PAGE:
It is not uncommon to have feelings of shame when experiencing a negative event. Oddly enough, research has shown that at a time when we might need kindness most, we also tend to treat ourselves less kindly than we would another in the same situation.

Jade Ambridge and Dr Peter Fleming from the University of Hull, and our colleague Dr Lauren Henshall, Senior Clinical Psychologist in our Yorkshire services, have recently published a study that investigated the relationship between self-compassion, perceived responsibility and shame with people who sustained an acquired brain injury. Participants were recruited from six locations, including NHS services, community-based voluntary sector services, and some of The Disabilities Trust’s rehabilitation centres.

“People who experience shame due to fearing they are different from others can struggle to be self-compassionate (…), which has detrimental effects on psychological wellbeing”, the authors explain. These links between shame, perceived responsibility for one’s illness or condition, and lower self-compassion, have been found in people with other long-term health conditions or illnesses, for example, cancer. Sustaining an acquired brain injury affects multiple areas of a person’s life, such as their cognitive abilities, employment and independence. This may result in feelings of “being different” and exacerbate shame. The degree to which an individual could perceive to have played a role in the acquisition of their injury could also influence subsequent psychological wellbeing. For example, individuals with encephalitis may feel less responsible than an individual who acquired a traumatic injury during dangerous sports.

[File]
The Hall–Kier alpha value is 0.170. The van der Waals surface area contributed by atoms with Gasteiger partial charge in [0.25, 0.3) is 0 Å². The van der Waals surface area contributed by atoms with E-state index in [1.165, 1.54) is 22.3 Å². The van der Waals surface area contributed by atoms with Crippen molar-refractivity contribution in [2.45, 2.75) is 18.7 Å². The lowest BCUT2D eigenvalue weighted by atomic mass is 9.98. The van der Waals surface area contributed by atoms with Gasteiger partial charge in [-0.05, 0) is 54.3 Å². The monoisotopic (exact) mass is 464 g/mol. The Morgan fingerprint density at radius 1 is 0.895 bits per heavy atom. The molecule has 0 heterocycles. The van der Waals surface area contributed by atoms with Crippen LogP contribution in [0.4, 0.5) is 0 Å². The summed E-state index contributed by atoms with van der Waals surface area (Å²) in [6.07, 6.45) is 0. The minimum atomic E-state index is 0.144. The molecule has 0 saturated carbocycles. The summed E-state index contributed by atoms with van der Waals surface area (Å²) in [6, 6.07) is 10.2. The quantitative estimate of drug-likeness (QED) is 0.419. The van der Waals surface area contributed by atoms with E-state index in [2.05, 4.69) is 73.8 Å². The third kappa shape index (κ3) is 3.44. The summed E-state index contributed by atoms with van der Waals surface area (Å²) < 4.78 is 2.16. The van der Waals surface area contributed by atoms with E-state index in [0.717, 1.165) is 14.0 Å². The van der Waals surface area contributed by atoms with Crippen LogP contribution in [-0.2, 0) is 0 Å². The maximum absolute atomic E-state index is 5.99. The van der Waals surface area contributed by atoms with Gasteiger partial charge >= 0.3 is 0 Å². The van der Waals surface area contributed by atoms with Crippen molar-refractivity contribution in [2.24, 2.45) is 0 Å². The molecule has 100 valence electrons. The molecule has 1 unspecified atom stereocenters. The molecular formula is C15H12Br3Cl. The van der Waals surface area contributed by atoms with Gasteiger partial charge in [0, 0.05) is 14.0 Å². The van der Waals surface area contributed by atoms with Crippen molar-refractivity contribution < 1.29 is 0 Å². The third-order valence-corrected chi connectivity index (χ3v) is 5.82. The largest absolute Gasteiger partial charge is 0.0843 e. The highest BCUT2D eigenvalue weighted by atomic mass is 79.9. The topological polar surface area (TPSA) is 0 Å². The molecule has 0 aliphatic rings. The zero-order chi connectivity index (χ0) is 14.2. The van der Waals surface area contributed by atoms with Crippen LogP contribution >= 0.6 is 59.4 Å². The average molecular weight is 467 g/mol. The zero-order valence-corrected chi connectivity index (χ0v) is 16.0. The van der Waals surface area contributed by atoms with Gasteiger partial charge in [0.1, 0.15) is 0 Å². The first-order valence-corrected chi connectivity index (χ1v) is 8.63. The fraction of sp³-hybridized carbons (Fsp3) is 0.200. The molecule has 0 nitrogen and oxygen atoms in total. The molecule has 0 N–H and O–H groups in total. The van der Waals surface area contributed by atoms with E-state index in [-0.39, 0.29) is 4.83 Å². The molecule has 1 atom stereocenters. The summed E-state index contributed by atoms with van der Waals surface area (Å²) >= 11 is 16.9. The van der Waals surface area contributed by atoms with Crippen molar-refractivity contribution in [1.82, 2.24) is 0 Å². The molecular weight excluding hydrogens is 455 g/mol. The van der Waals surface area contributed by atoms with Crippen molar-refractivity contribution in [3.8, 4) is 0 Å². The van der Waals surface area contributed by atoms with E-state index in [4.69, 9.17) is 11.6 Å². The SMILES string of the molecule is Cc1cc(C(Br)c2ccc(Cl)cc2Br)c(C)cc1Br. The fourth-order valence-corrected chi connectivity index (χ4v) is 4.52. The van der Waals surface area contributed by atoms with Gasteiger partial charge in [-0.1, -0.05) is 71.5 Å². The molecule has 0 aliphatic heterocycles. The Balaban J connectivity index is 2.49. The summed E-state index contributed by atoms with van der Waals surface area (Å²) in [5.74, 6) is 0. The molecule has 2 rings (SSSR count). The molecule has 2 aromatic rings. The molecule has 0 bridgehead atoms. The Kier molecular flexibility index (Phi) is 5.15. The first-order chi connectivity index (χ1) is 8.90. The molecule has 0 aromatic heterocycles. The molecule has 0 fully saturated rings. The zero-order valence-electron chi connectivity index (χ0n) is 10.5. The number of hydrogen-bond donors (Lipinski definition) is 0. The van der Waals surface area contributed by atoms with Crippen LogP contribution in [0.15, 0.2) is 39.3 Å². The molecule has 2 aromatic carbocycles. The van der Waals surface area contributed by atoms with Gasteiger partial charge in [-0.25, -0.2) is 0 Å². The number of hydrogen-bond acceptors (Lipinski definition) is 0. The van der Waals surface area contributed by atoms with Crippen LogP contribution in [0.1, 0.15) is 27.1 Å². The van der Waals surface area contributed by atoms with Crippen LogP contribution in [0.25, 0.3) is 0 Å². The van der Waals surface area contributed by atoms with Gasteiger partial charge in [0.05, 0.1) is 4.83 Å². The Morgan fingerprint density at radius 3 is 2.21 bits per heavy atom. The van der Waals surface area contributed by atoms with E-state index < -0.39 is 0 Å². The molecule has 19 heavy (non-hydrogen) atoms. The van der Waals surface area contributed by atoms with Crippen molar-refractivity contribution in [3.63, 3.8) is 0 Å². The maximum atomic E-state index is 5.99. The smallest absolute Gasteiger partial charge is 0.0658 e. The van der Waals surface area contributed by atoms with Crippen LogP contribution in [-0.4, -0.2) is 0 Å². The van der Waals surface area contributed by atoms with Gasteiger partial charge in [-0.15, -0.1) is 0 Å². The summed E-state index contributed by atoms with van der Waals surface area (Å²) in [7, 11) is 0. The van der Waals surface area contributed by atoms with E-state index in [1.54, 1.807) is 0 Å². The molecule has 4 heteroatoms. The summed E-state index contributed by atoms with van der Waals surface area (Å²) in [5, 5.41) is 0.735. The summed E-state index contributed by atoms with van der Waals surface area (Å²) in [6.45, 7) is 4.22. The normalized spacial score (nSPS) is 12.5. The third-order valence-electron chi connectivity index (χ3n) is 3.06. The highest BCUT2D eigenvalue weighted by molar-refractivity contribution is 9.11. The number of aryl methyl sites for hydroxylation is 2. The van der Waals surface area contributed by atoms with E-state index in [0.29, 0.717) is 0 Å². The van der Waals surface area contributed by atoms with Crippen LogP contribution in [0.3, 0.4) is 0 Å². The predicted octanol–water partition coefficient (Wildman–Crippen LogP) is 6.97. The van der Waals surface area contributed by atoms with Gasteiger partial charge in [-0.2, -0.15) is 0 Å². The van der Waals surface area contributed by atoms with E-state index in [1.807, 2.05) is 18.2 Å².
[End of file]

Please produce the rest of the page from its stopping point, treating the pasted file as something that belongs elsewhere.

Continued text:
Better understanding the links between shame, self-compassion and other aspects of psychological functioning following a brain injury, such as self-awareness into one’s own abilities and experiences, can give clues on how to best support people to increase their sense of control and achievement.

Skills for compassion can be trained and form the basis of a new wave of psychological therapies, such as Compassion-Focused Therapy, Acceptance and Commitment Therapy (ACT), and Mindfulness-Based Therapies. The results of this study indicate that it may be appropriate to use these “shame-targeting” therapies with people who have sustained a brain injury. The authors also highlight the importance of thoroughly assessing self-awareness in order to identify the best type and timing for interventions of this nature.

More generally, this study adds to the evidence of the significant impact that a person’s psychological response to an injury or illness can have on their recovery and sense of wellbeing. We will no doubt continue to follow these developments and their implications for practice. ​​​​​​​

The original article is available in full here